1. 1. WEB 2.0 MARKETING The future is coming. In this session we’re going to be talking about web 2.0 marketing and how I employ my strategies for the way I build my own personal brand and how that then feeds into my different businesses. Branding on the cheap When I think about web 2.0, I see it as a little bit more of, and I’m not talking about web 2.0 like in the SEO method where I’m using it for generating links, we’re talking more about branding now. I’ve got my own profile set up where I post my own content to engage my users and get them interested in what it is that I’m doing, then filter it back to the site. I feel like it is a little bit cheaper than traditional branding. When you think of branding and when people talk in terms of branding, we’re talking Coca Cola will drop $200,000,000 on an advertising campaign with no real direct result because they are just looking to build up their campaign. Coming from old school direct response things, I first got interested in the Dan Kennedys and Jay Abrahams and these guys who talked about long form sales copy and the idea of making sure that every advertising publication that you put out there, you have a very clear call to action at the end of that publication that gets them back to the website and gets them to take a specific action. I always thought branding was something that I never paid much attention to because I’ve thought more about this direct response. Recently I’m starting to appreciate it even more. Ben’s helped with this as far as molding the way that we do branding of our videos and bringing that branding element into the website. When you go to Melbourne SEO Services, you’ll notice I look a little bit like a Wiggle in some of the videos because I’m wearing these different coloured tops. But those coloured tops match the different stages in the SEO campaign that we do for the client. Those colours also match the wheel and the logo for the Melbourne SEO. 1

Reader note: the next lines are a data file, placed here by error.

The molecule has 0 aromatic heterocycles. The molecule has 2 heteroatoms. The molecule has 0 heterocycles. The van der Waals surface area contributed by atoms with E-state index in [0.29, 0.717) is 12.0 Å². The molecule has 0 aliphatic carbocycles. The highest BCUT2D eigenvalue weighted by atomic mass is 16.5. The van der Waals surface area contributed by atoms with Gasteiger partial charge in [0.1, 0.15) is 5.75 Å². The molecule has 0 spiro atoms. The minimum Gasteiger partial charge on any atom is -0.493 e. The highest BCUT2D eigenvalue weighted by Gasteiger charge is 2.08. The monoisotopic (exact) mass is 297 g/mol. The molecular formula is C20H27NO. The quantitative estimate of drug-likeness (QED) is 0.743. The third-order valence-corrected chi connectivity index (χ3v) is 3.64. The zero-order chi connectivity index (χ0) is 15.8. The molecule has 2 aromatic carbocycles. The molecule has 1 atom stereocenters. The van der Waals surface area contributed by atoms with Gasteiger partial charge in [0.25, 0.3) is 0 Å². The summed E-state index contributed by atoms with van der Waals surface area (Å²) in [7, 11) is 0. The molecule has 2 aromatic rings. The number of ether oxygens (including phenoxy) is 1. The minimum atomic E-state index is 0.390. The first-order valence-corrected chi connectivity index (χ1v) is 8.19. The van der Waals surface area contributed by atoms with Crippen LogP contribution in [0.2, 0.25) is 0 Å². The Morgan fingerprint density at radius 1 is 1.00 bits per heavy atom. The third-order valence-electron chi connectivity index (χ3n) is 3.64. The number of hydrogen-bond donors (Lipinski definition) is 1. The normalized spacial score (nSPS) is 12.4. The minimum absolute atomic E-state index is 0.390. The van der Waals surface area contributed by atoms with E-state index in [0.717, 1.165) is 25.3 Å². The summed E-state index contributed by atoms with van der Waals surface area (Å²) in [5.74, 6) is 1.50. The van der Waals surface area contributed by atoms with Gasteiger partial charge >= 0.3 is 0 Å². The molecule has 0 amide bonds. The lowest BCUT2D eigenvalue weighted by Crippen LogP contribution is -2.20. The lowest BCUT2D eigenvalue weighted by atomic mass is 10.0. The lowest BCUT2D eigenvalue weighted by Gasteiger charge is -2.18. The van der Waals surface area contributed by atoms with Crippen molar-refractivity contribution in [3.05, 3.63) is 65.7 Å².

2. 2. It’s like building this brand, this nice package that I think people don’t necessarily, if you consciously thought about it and I pointed it out to you now, you’re aware of it. But these other things happen on a subtle level and it’s one of those things that just builds the rapport with me even more, and you’re not even sure why. I think that’s the way I try and use web 2.0. It’s more to build that rapport and it’s the cheap way of building the branding. So rather than having to go and drop $200,000 or whatever on an advertising campaign, you can just do a little bit more. When we talk about the web 2.0., this is something that you might look at incorporating into your business either for your own personal brand like the David Jenyns brand or the Ben McEwing brand or the Ian Howard brand or whatever the brand is, that is your own name as the brand, or it can be building up the brand for your company. Become a market leader As well, it shows that you’re very much on the cutting edge when it comes to what is coming down the pipe. On radio, people mentioning Twitter and Facebook and you’re seeing it in the media, these things are everywhere now. If you engage in this, it puts you on the front foot because still a lot of businesses, especially local businesses still aren’t implementing this. If you think from a local point of view how many small businesses have their own Twitter profile or Facebook profile or Posterous account? Obviously you have to put your own mix on it and your own spin on it to make sure it fits in and meshes in with the business that you’re doing. But I see it as a way to make sure that you’re cutting edge. It’s a way to distribute content as soon as possible. What I’m learning now is the importance of, when you consume information you need to repackage or repurpose that and get that information straight back out again to your clients. So if you’ve got a small business and you’re interested in paint protection for your car, you should be trying to find out what is the industry news and what information you can find out in reference to paint protection for your car and then using these web 2.0 channels. As you read them you publish them back out. 2